Does Immunosuppressive Pharmacotherapy Affect Isoagglutinin Titers?

Department of Surgery, Tainan Hospital, Taiwan.
Transplantation Proceedings (Impact Factor: 0.98). 11/2008; 40(8):2685-7. DOI: 10.1016/j.transproceed.2008.08.018
Source: PubMed


Preoperative reduction of isoagglutinins leads to successful ABO-incompatible (ABOi) renal transplantation. The strategy includes pretransplantation plasmapheresis, more potent immunosuppressive drugs, splenectomy, and anti-CD20 antibody. It has been reported that low isoagglutinin antibody titers posttransplant were observed among ABOi renal transplants with favorable outcome. The isoagglutinin titers may increase slightly when plasmapheresis is discontinued; however, it never returns to the pretreatment level under immunosuppressive therapy. This raises the question of what occurs to the isoagglutinin titer in ABO-compatible renal transplants under maintenance immunosuppressive pharmacotherapy.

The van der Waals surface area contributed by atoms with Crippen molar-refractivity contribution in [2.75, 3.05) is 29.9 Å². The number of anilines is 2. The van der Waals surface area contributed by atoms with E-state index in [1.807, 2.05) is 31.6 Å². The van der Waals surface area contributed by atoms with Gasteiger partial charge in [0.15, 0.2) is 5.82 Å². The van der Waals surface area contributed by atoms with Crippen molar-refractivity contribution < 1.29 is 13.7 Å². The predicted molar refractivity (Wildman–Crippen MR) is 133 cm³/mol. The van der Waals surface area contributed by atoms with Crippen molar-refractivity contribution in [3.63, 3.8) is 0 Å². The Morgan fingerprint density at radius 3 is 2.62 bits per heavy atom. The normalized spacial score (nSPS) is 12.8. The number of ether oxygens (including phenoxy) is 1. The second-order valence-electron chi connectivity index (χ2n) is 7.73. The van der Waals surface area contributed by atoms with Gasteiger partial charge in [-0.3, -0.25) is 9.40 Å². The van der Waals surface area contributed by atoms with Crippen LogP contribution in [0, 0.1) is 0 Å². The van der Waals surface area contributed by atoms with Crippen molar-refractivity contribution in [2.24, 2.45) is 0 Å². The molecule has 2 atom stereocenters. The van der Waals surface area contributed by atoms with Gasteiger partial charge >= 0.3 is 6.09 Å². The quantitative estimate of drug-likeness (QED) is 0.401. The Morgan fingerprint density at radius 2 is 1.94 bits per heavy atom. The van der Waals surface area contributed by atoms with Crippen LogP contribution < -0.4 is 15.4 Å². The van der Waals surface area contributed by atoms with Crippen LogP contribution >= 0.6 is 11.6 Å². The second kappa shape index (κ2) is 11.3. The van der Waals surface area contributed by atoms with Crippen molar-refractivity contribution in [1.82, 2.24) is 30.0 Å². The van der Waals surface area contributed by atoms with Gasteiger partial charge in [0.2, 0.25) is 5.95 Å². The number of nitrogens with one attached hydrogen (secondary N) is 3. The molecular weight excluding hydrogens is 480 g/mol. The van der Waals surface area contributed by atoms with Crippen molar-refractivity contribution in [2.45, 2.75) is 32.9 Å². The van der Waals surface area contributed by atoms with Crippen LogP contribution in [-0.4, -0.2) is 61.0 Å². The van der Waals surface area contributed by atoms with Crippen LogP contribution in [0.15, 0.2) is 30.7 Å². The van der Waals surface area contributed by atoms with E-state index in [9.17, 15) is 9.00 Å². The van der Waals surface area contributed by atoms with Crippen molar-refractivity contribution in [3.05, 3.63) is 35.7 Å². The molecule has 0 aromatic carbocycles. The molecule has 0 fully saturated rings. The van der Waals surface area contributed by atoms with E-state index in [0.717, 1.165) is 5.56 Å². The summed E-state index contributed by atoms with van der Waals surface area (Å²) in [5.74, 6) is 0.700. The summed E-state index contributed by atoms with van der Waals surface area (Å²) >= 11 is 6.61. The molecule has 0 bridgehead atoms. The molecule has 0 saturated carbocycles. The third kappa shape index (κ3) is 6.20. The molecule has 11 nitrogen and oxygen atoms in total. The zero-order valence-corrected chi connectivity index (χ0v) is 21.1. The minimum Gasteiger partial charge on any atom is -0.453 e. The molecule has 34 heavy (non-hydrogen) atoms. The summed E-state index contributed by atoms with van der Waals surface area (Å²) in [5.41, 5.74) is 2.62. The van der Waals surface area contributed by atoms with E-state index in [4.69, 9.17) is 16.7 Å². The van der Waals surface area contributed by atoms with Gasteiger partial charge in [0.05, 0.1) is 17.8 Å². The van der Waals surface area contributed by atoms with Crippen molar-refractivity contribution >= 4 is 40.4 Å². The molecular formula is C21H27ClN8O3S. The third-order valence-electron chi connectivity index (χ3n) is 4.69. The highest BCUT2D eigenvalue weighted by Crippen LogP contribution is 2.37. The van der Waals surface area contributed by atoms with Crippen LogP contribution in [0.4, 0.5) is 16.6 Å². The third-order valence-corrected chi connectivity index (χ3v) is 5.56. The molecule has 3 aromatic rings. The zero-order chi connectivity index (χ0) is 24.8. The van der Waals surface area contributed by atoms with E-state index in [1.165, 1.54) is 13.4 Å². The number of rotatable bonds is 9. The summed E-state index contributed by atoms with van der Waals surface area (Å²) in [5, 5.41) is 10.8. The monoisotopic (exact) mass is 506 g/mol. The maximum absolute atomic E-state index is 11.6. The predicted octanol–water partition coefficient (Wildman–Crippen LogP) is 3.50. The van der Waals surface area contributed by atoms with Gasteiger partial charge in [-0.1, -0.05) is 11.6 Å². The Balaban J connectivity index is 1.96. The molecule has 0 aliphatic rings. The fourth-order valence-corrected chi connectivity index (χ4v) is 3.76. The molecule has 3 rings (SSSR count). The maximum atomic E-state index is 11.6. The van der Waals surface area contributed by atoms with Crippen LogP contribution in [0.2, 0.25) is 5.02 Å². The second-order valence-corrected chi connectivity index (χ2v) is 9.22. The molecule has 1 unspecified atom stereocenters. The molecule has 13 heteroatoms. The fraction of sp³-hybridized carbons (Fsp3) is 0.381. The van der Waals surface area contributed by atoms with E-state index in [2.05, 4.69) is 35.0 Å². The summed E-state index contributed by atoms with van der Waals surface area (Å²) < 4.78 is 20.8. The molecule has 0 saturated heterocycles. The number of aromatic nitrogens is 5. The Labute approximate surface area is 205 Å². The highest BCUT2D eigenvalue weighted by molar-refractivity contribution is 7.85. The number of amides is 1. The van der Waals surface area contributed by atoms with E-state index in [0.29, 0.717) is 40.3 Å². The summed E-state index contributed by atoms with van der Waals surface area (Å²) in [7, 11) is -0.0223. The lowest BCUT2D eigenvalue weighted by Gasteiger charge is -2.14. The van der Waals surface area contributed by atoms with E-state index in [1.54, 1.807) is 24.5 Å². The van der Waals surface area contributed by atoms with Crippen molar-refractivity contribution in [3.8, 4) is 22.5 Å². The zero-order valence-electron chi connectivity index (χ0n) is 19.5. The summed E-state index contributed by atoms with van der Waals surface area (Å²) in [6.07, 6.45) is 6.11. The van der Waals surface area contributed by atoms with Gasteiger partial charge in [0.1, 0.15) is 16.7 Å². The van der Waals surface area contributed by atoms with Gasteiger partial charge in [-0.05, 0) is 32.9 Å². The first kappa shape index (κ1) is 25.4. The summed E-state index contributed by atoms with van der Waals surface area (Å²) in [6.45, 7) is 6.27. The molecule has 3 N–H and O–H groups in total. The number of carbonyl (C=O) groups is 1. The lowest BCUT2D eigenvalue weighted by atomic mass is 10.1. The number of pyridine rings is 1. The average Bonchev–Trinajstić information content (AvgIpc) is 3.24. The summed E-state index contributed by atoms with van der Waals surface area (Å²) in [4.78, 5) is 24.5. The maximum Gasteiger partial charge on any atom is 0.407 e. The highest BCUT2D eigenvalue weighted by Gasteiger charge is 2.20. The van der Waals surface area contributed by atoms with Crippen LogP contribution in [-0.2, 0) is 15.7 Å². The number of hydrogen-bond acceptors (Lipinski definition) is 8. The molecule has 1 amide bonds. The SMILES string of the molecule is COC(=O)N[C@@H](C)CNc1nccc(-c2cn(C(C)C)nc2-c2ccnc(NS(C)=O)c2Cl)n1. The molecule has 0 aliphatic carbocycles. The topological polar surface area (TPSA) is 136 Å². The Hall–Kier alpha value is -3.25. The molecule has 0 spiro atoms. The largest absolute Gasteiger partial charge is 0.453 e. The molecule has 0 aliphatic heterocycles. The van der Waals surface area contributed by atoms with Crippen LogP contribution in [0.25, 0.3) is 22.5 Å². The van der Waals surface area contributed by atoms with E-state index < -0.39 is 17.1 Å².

We analyzed 10 renal transplant recipients, including seven living and three cadaveric donors. Patients were treated with basiliximab (20 mg) intravenously on day 0 and day 4. Maintenance immunosuppressive therapy involved a calcineurin inhibitor, mycophenolate mofetil, and steroid. Anti-human globulin isoagglutinin titers were routinely examined 1 day before and day 0 and 1, 2, 3, 4, 8, 12, and 24 weeks posttransplant. No ALG or intravenous immunoglobulin or plasmapheresis treatment was provided in the follow-up period.
Our preliminary data showed nearly no influence on isoagglutinin titer levels in 6-month follow-up under maintenance immunosuppressive therapy. In addition, no significant difference in isoagglutinin titer was observed between tacrolimus and cyclosporine groups.
Maintenance immunosuppressive pharmacotherapy did not affect isoagglutinin titer levels in ABO-compatible kidney transplants. Further study is needed to investigate the mechanisms of persistent low-level isoagglutinin titers among successful ABOi renal transplantation patients.

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